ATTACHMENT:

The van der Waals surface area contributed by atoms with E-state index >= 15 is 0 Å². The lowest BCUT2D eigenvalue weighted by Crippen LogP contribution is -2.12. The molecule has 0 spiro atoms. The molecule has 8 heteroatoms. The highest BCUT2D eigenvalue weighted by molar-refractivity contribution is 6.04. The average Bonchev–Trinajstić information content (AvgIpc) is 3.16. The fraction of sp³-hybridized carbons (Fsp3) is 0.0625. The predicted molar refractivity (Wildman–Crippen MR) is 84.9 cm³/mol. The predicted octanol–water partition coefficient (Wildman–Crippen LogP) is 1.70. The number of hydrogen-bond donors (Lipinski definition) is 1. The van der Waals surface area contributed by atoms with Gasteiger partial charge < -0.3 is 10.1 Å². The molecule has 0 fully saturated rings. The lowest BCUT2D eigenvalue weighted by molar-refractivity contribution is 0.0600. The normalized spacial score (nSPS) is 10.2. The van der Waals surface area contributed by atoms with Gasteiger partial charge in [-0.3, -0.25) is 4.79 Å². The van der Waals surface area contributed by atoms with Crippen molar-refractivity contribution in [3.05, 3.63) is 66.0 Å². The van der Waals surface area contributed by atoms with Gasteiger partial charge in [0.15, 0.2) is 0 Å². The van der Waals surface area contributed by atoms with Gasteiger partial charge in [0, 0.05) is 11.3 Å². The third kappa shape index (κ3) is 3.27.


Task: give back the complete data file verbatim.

The van der Waals surface area contributed by atoms with E-state index >= 15 is 0 Å². The lowest BCUT2D eigenvalue weighted by Crippen LogP contribution is -2.12. The molecule has 0 spiro atoms. The molecule has 8 heteroatoms. The highest BCUT2D eigenvalue weighted by molar-refractivity contribution is 6.04. The average Bonchev–Trinajstić information content (AvgIpc) is 3.16. The fraction of sp³-hybridized carbons (Fsp3) is 0.0625. The predicted molar refractivity (Wildman–Crippen MR) is 84.9 cm³/mol. The predicted octanol–water partition coefficient (Wildman–Crippen LogP) is 1.70. The number of hydrogen-bond donors (Lipinski definition) is 1. The van der Waals surface area contributed by atoms with Gasteiger partial charge < -0.3 is 10.1 Å². The molecule has 0 fully saturated rings. The lowest BCUT2D eigenvalue weighted by molar-refractivity contribution is 0.0600. The normalized spacial score (nSPS) is 10.2. The van der Waals surface area contributed by atoms with Gasteiger partial charge in [-0.3, -0.25) is 4.79 Å². The van der Waals surface area contributed by atoms with Crippen molar-refractivity contribution in [3.05, 3.63) is 66.0 Å². The van der Waals surface area contributed by atoms with Gasteiger partial charge in [0.15, 0.2) is 0 Å². The van der Waals surface area contributed by atoms with Gasteiger partial charge in [0, 0.05) is 11.3 Å². The third kappa shape index (κ3) is 3.27.